Chancellor of Johnston College, Professor Emeritus
Eugene “Gene” Ouellette, Ph.D. died peacefully at his home in Redlands on Nov. 9, 2015. A long-time Redlands resident, educator and proud Marine Corps veteran, Ouellette was admired and respected by his many friends and colleagues for his sharp wit, intellect, leadership skills and untiring commitment to helping others.
Born Feb. 9, 1929, in Lowell, Mass., Ouellette attended Keith Academy in Lowell and Oblate Mary Immaculate Seminary before enlisting in the U.S. Marine Corps during the Korean Conflict. After leaving the service, he attended Catholic University in Washington, D.C., and Boston College School of Law. He earned his B.A. and master’s in communicative disorders from University of Redlands and his doctorate in communicative disorders and psychology from the University of Washington.
Gene began his career in higher education as a faculty member of San Diego State University. He returned to Redlands as chair and faculty member of the Department of Communicative Disorders. He was the founding faculty member of audiology programs for San Diego State University and the University of Redlands and the originator of the state speech therapy credential program at the University of Redlands. Committed to progressive education, Gene served as chancellor of Johnston College from 1971 to 1975 and later as vice president for academic affairs for the Union of Experimenting Colleges and Universities as well as national director of its University without Walls Program. He also was president of Communication Health Services, a private rehabilitation practice serving the Inland Empire.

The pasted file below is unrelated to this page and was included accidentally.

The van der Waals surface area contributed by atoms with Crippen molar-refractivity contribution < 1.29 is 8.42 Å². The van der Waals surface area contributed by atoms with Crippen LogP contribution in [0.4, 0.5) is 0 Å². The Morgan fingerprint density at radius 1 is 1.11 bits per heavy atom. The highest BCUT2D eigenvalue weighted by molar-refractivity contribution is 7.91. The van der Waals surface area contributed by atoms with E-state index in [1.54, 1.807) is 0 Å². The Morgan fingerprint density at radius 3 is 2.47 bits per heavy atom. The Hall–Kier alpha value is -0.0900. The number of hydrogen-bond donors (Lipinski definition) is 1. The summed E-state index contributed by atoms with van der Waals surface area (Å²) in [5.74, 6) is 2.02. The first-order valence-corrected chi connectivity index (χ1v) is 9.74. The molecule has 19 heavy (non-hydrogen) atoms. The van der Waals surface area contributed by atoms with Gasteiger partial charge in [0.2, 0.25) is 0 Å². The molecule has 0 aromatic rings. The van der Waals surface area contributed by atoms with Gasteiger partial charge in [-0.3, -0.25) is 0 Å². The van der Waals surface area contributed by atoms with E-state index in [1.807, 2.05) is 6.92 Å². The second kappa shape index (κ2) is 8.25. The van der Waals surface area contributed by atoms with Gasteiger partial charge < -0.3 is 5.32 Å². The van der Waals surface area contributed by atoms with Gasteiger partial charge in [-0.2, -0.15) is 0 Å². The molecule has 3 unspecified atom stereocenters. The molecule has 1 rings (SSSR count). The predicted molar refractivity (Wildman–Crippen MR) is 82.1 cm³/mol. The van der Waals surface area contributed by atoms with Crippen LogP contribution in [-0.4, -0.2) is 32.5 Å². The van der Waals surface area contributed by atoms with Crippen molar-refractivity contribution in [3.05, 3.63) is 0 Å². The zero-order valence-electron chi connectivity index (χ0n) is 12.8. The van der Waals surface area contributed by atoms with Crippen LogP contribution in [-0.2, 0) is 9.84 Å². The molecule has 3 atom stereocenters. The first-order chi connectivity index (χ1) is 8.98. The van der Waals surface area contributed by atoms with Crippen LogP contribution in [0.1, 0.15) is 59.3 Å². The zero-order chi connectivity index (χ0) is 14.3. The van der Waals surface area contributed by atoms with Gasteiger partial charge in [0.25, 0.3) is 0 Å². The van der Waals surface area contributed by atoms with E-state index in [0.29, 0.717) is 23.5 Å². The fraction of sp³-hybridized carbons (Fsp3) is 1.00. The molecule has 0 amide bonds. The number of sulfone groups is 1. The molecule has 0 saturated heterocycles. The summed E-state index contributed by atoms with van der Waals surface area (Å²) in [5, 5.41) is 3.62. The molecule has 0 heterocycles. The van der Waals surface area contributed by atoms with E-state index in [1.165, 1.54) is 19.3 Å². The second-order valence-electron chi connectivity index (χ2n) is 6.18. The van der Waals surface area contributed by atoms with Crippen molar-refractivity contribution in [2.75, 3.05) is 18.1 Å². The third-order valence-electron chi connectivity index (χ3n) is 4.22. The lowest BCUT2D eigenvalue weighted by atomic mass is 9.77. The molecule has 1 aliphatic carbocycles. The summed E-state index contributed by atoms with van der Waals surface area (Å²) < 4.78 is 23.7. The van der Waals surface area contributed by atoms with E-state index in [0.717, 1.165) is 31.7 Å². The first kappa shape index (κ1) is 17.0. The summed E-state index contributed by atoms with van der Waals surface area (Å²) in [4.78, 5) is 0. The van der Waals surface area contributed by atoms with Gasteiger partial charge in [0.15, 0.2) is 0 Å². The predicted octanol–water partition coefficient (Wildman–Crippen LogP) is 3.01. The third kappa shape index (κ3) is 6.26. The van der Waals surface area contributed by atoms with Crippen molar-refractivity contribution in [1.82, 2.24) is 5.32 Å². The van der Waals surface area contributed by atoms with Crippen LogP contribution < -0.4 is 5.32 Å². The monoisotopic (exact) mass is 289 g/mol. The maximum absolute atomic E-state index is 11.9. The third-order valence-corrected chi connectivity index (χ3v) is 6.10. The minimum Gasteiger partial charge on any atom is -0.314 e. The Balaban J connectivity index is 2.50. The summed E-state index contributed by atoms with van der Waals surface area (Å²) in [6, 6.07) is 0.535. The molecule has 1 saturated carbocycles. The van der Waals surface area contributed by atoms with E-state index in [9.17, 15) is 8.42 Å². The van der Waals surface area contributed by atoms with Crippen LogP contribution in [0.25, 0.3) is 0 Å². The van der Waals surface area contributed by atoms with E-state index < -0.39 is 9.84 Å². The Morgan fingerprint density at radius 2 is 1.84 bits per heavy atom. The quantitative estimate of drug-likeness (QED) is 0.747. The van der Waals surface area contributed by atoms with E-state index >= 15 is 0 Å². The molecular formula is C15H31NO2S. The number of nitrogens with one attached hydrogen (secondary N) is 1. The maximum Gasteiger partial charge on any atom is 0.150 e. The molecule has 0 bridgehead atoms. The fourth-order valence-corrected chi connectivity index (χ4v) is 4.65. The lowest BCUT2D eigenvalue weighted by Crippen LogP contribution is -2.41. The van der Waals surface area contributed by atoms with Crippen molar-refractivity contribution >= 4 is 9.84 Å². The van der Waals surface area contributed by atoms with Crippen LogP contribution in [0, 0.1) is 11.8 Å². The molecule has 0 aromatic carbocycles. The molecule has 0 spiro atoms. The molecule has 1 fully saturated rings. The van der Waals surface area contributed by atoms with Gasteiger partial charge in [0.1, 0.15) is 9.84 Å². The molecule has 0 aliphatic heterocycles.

He married Anne Morrison Ouellette in 1955 and raised his two daughters in Redlands. Active in the Redlands community for more than six decades, Ouellette directed several city council campaigns and was a member of the Redlands Rotary Club, the Redlands Loyal Knights of the Roundtable, the Redlands Fortnightly Club and Friends of the A.K. Smiley Library as well as other local organizations. Ouellette was also an accomplished sculptor, tennis player and sailor and was well known for his poker skills.
He is survived by his daughters, Michelle and Jeanne Ouellette, and grandchildren Natalie and Tristan Darquea. He was preceded in death by his wife, who died earlier in 2015. He will be greatly missed by all who knew him.